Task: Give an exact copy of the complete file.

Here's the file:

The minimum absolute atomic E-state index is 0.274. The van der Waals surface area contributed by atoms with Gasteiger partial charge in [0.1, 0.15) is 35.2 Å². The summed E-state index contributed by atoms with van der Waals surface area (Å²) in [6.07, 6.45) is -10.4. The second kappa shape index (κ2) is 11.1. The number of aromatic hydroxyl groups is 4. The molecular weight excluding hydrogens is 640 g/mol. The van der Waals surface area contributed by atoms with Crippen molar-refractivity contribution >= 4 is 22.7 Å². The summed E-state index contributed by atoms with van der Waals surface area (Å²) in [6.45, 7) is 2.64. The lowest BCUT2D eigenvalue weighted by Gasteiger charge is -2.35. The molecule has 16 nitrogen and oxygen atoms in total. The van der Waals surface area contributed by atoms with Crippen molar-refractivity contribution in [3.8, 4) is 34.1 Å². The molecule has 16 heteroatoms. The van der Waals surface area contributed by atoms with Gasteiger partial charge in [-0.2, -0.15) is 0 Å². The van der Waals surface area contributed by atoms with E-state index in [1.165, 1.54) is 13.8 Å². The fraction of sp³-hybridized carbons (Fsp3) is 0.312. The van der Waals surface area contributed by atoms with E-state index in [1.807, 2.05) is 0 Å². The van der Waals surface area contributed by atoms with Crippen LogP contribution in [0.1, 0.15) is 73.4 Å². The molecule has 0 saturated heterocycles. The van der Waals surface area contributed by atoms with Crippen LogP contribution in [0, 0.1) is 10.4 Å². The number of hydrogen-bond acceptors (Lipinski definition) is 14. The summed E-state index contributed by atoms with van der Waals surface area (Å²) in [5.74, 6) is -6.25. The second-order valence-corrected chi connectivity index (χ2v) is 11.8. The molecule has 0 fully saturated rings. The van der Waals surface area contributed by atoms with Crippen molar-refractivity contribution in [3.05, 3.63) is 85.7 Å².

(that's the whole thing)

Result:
The minimum absolute atomic E-state index is 0.274. The van der Waals surface area contributed by atoms with Gasteiger partial charge in [0.1, 0.15) is 35.2 Å². The summed E-state index contributed by atoms with van der Waals surface area (Å²) in [6.07, 6.45) is -10.4. The second kappa shape index (κ2) is 11.1. The number of aromatic hydroxyl groups is 4. The molecular weight excluding hydrogens is 640 g/mol. The van der Waals surface area contributed by atoms with Crippen molar-refractivity contribution >= 4 is 22.7 Å². The summed E-state index contributed by atoms with van der Waals surface area (Å²) in [6.45, 7) is 2.64. The lowest BCUT2D eigenvalue weighted by Gasteiger charge is -2.35. The molecule has 16 nitrogen and oxygen atoms in total. The van der Waals surface area contributed by atoms with Crippen molar-refractivity contribution in [3.8, 4) is 34.1 Å². The molecule has 16 heteroatoms. The van der Waals surface area contributed by atoms with Gasteiger partial charge in [-0.2, -0.15) is 0 Å². The van der Waals surface area contributed by atoms with E-state index in [1.165, 1.54) is 13.8 Å². The fraction of sp³-hybridized carbons (Fsp3) is 0.312. The van der Waals surface area contributed by atoms with E-state index in [1.807, 2.05) is 0 Å². The van der Waals surface area contributed by atoms with Crippen LogP contribution in [0.1, 0.15) is 73.4 Å². The molecule has 0 saturated heterocycles. The van der Waals surface area contributed by atoms with Crippen LogP contribution in [0, 0.1) is 10.4 Å². The number of hydrogen-bond acceptors (Lipinski definition) is 14. The summed E-state index contributed by atoms with van der Waals surface area (Å²) in [5.74, 6) is -6.25. The second-order valence-corrected chi connectivity index (χ2v) is 11.8. The molecule has 0 fully saturated rings. The van der Waals surface area contributed by atoms with Crippen molar-refractivity contribution in [3.05, 3.63) is 85.7 Å².